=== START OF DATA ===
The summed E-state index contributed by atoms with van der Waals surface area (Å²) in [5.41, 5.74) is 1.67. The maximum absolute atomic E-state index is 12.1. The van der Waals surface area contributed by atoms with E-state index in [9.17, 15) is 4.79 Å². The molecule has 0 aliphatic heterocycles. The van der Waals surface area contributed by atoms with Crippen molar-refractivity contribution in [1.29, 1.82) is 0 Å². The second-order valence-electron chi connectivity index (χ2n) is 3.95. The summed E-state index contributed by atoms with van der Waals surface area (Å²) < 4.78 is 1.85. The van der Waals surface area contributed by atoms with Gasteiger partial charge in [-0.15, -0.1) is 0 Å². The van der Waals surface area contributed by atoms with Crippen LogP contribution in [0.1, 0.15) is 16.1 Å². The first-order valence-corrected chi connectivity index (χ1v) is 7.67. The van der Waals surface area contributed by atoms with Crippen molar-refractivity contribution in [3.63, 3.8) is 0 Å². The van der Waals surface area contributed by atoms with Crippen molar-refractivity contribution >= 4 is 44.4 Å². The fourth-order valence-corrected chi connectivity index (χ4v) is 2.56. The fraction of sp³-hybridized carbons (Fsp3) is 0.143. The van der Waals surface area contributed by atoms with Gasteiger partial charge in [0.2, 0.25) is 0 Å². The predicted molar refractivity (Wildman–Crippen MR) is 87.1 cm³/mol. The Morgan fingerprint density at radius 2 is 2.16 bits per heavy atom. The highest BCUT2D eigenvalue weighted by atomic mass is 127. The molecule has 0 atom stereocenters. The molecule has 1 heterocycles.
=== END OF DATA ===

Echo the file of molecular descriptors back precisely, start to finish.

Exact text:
The summed E-state index contributed by atoms with van der Waals surface area (Å²) in [5.41, 5.74) is 1.67. The maximum absolute atomic E-state index is 12.1. The van der Waals surface area contributed by atoms with E-state index in [9.17, 15) is 4.79 Å². The molecule has 0 aliphatic heterocycles. The van der Waals surface area contributed by atoms with Crippen molar-refractivity contribution in [1.29, 1.82) is 0 Å². The second-order valence-electron chi connectivity index (χ2n) is 3.95. The summed E-state index contributed by atoms with van der Waals surface area (Å²) < 4.78 is 1.85. The van der Waals surface area contributed by atoms with Gasteiger partial charge in [-0.15, -0.1) is 0 Å². The van der Waals surface area contributed by atoms with Crippen LogP contribution in [0.1, 0.15) is 16.1 Å². The first-order valence-corrected chi connectivity index (χ1v) is 7.67. The van der Waals surface area contributed by atoms with Crippen molar-refractivity contribution in [3.63, 3.8) is 0 Å². The van der Waals surface area contributed by atoms with Crippen molar-refractivity contribution >= 4 is 44.4 Å². The fourth-order valence-corrected chi connectivity index (χ4v) is 2.56. The fraction of sp³-hybridized carbons (Fsp3) is 0.143. The van der Waals surface area contributed by atoms with Gasteiger partial charge in [0.2, 0.25) is 0 Å². The predicted molar refractivity (Wildman–Crippen MR) is 87.1 cm³/mol. The Morgan fingerprint density at radius 2 is 2.16 bits per heavy atom. The highest BCUT2D eigenvalue weighted by atomic mass is 127. The molecule has 0 atom stereocenters. The molecule has 1 heterocycles.